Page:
[swift-evolution] Preconditions aborting process in server scenarios [was: Throws? and throws!]

Jonathan Hull jhull at gbis.com
Tue Jan 17 18:50:39 CST 2017

I rewrote some code which used NSDecimalNumber to use Decimal and it went from 20 lines of hard to follow code to 2 lines of easy to follow expressions.  ‘2+2’ is much easier to understand at a glance than having a sentence for each operation.

Also the control flow is completely different.  With one, you have try and then a full equation, and you catch and handle different cases if something went wrong (overflow, underflow, divide by zero).  With the other you have to have a guard AFTER each line which uses a previous result (or a pyramid of doom), potentially repeating the same error handling code over and over:

	let (a,o1) = Int.addWithOverflow(x,y)
	guard o1 == false else {throw MyError}
	let (b,o2) = Int.multiplyWithOverflow(a,z)
	guard o2 == false else {throw MyError}
	let (c,o3) = Int.subtractWithOverflow(b,z)
	guard o3 == false else {throw MyError}
	return c


	    return try ((x+y)*z)-z
	}catch _ {
	    throw MyError


> On Jan 17, 2017, at 4:22 PM, Xiaodi Wu via swift-evolution <swift-evolution at swift.org> wrote:
> We already have three ways of handling integer overflow:
> + traps
> &+ overflows
> addWithOverflow overflows and sets a flag if it does so
> This supports all possible ways of handling the issue: you can trap, you can get a result and not care about the overflow flag, or you can get the result *and* the overflow flag. You can even discard the result and work with only the flag.
> I don't see how this doesn't meet exactly what you and Jonathan Hull describe: it is opt-in, optional for callers, and does not propagate. It doesn't require try or any other cumbersome syntax, and it allows you to just compute the operation first and handle the overflow later only if it occurs.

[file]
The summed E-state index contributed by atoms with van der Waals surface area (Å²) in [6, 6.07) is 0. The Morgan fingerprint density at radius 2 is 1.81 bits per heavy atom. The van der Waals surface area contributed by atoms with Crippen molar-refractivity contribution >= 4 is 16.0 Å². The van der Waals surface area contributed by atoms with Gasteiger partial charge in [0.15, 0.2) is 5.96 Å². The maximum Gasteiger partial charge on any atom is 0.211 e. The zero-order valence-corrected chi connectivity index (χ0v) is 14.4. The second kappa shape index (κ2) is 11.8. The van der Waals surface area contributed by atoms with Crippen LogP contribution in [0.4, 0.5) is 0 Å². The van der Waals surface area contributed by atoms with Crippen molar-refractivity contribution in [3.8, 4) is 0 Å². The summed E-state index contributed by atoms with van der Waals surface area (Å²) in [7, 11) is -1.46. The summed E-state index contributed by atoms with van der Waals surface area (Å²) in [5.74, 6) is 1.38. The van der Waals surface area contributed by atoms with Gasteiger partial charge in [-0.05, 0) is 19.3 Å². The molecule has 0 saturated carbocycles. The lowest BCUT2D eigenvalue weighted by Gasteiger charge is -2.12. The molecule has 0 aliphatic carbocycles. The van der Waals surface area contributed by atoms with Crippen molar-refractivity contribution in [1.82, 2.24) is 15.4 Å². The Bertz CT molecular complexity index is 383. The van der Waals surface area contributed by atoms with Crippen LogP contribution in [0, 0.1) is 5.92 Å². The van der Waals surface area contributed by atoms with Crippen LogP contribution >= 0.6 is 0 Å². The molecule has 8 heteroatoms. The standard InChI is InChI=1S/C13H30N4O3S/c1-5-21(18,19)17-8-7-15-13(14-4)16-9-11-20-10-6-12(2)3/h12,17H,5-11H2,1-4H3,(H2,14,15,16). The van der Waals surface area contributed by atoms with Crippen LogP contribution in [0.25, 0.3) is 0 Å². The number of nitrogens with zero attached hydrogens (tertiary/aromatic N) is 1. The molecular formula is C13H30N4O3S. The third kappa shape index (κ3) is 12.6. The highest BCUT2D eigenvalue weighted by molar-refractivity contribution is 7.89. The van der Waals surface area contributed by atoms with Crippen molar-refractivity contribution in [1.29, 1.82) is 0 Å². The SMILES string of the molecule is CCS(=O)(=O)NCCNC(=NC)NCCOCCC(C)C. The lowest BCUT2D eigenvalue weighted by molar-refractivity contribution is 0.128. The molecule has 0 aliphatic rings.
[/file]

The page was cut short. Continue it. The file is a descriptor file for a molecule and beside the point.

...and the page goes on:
> For array indexing, there is an outstanding proposal for more lenient subscripts. In the meantime, you can trivially implement your own. Such a facility would also behave according to your stated requirements.
> On Tue, Jan 17, 2017 at 18:03 David Waite via swift-evolution <swift-evolution at swift.org <mailto:swift-evolution at swift.org>> wrote:
>> On Jan 17, 2017, at 1:38 PM, Dave Abrahams via swift-evolution <swift-evolution at swift.org <mailto:swift-evolution at swift.org>> wrote:
>> It also means, from a purely pragmatic view, that control flow for
>> things that are really not reliably recoverable conditions (like index
>> out-of-range) is not cleanly separated from control flow for handling
>> recoverable things like dropped network conditions, so it can be really
>> hard to know that you're reliably shutting down the program when you
>> should, and that's not being subverted by some general “recovery” code.
> Agreed. The “try” syntax is part of a decision to use errors to represent conditions recoverable by business logic. This might be a network connection closed, but shouldn’t be used for conditions like memory allocation failed, a KILL signal, or detection of corrupted data within an application bundle.
> In the middle are avoidable runtime errors like array indexing out-of-bounds and math overflow. Some business logic might care about these, in particular logic which deals with arbitrary user input. However, using ‘try’ syntax would result in both an explosion of needing to specify try in expressions, and in errors which can’t really be recovered in typical business logic.
> I see this as three regions of error conditions - system level errors that the developer isn’t expected to try and recover from, application-level errors that the developer is likely going to want to control the behavior of, and in between the runtime errors which some logic might care about, but which in most cases should be treated as a system level error.
> Java roughly has Error, Exception, and RuntimeException to correspond to these, with a few differences which I generally consider to be flaws in the Java language (RuntimeException is under Exception, RuntimeExceptions percolate up the entire stack rather than being escalated to Errors if unhandled).
> I can envision a future state where:
> - system level errors can have atexit/terminate-style shutdown hooks. These do not support recovery, but can be used to attempt a cleaner shutdown
> - functions which emit runtime errors (such as math overflow) can support a call form which returns an error rather than precondition failure, but it is opt in and optional for callers. The runtime errors do not propagate automatically, and callers which do not request it get precondition failures
> - the possibility of containerization so that runtime errors and certain system level errors terminate a thread/actor/app domain rather than the whole process
> -DW
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